The majority of our MSU clients are, indeed, students of the university. These students are often given challenging assignments asking them to write about various issues ranging from more common topics (e.g. Why did you choose to come to college?) to more complex topics (e.g. Do you believe queer bodies should be protected under anti-discrimination laws?). When clients encounter these types of assignments, client biases—intentional or unintentional—often reveal themselves in writing. However, while tutors may be urged to discuss the biases within the text, I argue we need to interrogate and question the biases within students. By interrogate, I do not mean to suggest that clients who express racism, sexism, homophobia, classism, and so on in their writing are intending to be racist, sexist, homophobic, or classist—though at times, they most certainly are. I do suggest that clients, just like consultants, are impacted by the very same discourses surrounding these and other sets of people, cultures, and careers.

These discourses perpetuated by the media, the government, the police, the justice system, the educational system, and yes, the family, live within our clients as they live in us. In other words, while we live in systems of oppression, systems of oppression live in us. Therefore, to help to begin to cut the threads of a dominant system and its discourse, we should begin to ask clients “Who told you this?” “What brings you to this conclusion about these sets of people, culture, and so on?” as well as educating them through literature (scholarly); pop culture (media intended to disrupt certain dominant narratives); and conversation (with consultants when in the consultation). It is easy to focus on the product (text), especially in a capitalist society that seeks to own and in some ways has commodified its entire populace. It is harder to focus on the commodified bodies—the client and the consultant—who write problematic texts that can be harmful to a community of people, as well as to the client. How else do clients begin to question the complex bodies who produce problematic, if not utterly offensive, text documents? And how might questioning the body instead of the text enhance, or even lessen, the effectiveness of the consultation?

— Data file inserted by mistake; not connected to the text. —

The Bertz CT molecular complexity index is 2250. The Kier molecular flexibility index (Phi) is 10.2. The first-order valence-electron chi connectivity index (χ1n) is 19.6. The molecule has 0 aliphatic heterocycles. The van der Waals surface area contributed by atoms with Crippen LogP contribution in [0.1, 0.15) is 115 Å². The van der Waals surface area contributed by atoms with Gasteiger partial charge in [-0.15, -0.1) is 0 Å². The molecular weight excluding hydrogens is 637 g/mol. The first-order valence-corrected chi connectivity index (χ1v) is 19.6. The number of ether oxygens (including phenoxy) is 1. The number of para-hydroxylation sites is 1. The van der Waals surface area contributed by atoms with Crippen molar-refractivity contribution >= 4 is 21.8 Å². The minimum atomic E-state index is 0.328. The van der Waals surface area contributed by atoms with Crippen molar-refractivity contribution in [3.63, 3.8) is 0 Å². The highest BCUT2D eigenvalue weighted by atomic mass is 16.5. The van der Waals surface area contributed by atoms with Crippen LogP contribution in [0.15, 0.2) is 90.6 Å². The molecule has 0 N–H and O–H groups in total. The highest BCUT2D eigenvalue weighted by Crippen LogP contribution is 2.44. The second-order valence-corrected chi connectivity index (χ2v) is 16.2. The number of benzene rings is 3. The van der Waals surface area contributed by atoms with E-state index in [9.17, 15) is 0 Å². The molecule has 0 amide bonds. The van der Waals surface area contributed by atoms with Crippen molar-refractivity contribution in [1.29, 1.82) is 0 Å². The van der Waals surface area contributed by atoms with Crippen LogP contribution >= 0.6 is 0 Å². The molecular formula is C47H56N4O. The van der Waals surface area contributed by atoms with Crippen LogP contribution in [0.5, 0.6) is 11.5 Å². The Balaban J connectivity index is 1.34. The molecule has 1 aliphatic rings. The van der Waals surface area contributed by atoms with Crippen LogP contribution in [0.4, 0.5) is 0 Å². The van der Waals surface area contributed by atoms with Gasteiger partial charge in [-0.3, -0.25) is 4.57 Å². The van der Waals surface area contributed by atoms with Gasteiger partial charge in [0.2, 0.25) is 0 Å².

What Was the Point of This?: The Emerging Scholar Series

When I started this Emerging Scholar series, I was having an existential crisis, questioning daily my place within the academy. I wasn’t so much questioning my place within the academy intellectually, as much as I was questioning my place in the academy in terms of whether or not my work, and by proxy I, was valued. Most scholars I encounter tell me my feelings are normal and everyone has to prove the value of their work to someone, somewhere. I do not disagree that all scholars have to prove the value of their research; however, all scholars are not Black lesbians. All scholars do not live a “colored” life. All scholars do not have to constantly prove their worth and their value (as humans) on a daily basis.

Because of the struggles I faced proving myself and my work publishable (translation: valuable) in the academy—three rejection letters and counting, I decided I wanted to write about the difficulties I had in this journey to becoming a “scholar” and how the entire process made me feel that I, as a Black woman, had to prove I mattered. Every rejection and every insistence from a colleague, mentor, or instructor to give more of myself, to do more with myself, felt as though I was being asked to do more, being pushed more. However, the rejections from journals felt racial, homophobic, and sexist. When I submit on the lack of Black lesbian images and work in Queer Studies, I hear, “YOU have to PROVE DISCIPLINARY EXIGENCY.” (Translation: Black women don’t matter.) When I submit research suggesting Black women would not favor a National Language Policy, I was told, “This is NOT RESEARCH. You just have the OPINION of BLACK WOMEN.” (Translation: Black women don’t matter.) And while I understand that some of these instances are just the wrong journal or the right journal but the wrong time, this type of dismissive rhetoric placed upon my body by other bodies from the dominant culture feels raced, and this feeling is real and it’s valid.

Yes, one day I will be published. Yes, one day I will be the scholar who intellectually pushes her students and not the student who is intellectually pushed. But in this moment, I am neither of those things. In this moment, I am chasing my dream. I do not know what the stories on the other side of publishing, research, and teaching will be for me once I experience them. However, I doubt the feeling of having to constantly prove I matter will wane, if anything, and most likely, it will intensify. I wrote this series to understand where and who I am in this moment (feeling unappreciated), so I know who I can be in the next moment (a Black lesbian scholar that matters). Because Black women matter.